Old Standard Oil Refinery in Laramie Moves Closer to Cleanup
While Laramie is a beautiful community, surrounded by mountains and amazing outdoor playgrounds that many of its citizens enjoy throughout the year, there are also some unsightly parts of our town that could use a little TLC. The old Standard Oil Refinery, which has sat abandoned and neglected for over twenty years near Laramie's West Side Neighborhood, is one of those sites, but thanks to the Laramie Rivers Conservation District it is moving closer to cleanup. They officially bought the old oil refinery site on January 18th of this year and are planning to start reclamation work soon with a perimeter fence.
Taking a look at the history of this site and the remnants of the oil refinery that remain today, it is easy to see why the cleanup is necessary. According to the Laramie Rivers Conservation District, the refinery operated from 1921 to 1932 as a 236 acre site. While it was only in use a little over a decade, any time you have an older facility like this, there is going to be some lingering contamination, and there is. While the Conservation District told us that it could be a lot worse, there are still barrels of oil at the site along with metals in the groundwater and hydrocarbons/metals in the surface soil. Other hazard on the property include lots of sharp re-bar sticking out everywhere amongst crumbling buildings on the site. There are also tunnels and manholes on the verge of collapse, which are a high priority for the Conservation district to address. The site has become a popular hangout for local youth partying and is constantly crime-ridden as well. The fence mentioned above is their first step in fixing these potentially dangerous circumstances.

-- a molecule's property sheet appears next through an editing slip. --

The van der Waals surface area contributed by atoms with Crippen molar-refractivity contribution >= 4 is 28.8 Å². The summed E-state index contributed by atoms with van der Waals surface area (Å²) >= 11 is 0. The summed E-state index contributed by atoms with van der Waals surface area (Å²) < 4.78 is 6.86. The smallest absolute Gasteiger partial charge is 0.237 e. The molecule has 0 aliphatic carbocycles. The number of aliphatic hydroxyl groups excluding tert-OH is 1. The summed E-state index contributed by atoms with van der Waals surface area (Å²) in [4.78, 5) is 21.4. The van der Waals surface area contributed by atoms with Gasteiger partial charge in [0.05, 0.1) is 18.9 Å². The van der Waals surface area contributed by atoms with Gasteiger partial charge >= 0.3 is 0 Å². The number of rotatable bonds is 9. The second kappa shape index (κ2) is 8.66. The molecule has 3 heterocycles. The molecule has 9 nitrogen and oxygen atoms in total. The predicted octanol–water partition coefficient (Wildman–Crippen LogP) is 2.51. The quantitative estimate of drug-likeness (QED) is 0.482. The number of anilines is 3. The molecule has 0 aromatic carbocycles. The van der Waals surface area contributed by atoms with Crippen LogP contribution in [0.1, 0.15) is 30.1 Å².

Looking a little more into this facility's past, contamination of the site was not only due to the oil, but also to the Yttrium processing plant that inhabited the site following the refinery. Tony Hoch, Director of the Laramie Rivers Conservation District, told us that Yttrium is a metal that was proposed for use to case fuel rods in nuclear reactors. While the Yttrium processing facility here in Laramie never really panned out, the company did however bring in ore containing Yttrium and uranium that was of course radioactive. In the late 1980's, the EPA actually did some cleanup of the site when they removed 44 drums of the low-level radioactive ore. Since then the site has not been touched and it has continued to crumble until now.
Hock explained that rehabilitating sites such as these is well within the Conservation District's mission, and they have taken on other large scale cleanup projects like this in the past such as the River Restoration Project. This sight of urban blight is actually within an up and coming area in town, and Hoch feels that this project will encourage further growth. The route recently approved by city council for the new Harney Street Viaduct actually goes through part of this site and may help to spur future development in this part of town as well.
While the Conservation District does now officially own the 4.6 acres of land that the old refinery buildings stand on, the cleanup is not yet a sure bet. This month funds to support the project from the county and city level will be evaluated and bigger EPA grants totaling around $200,000 will be applied for this coming fall. Community support will be integral to the project as well.
Hoch told us that it may be up to five years for the site cleanup to be complete and that someday they hope to build the new Conservation District's offices on the land if possible. However any future development on the site will depend upon the extent that the site can be reclaimed. As the project progresses all information on its progress can be found in the Wyoming Room of the Albany County Library for public review.
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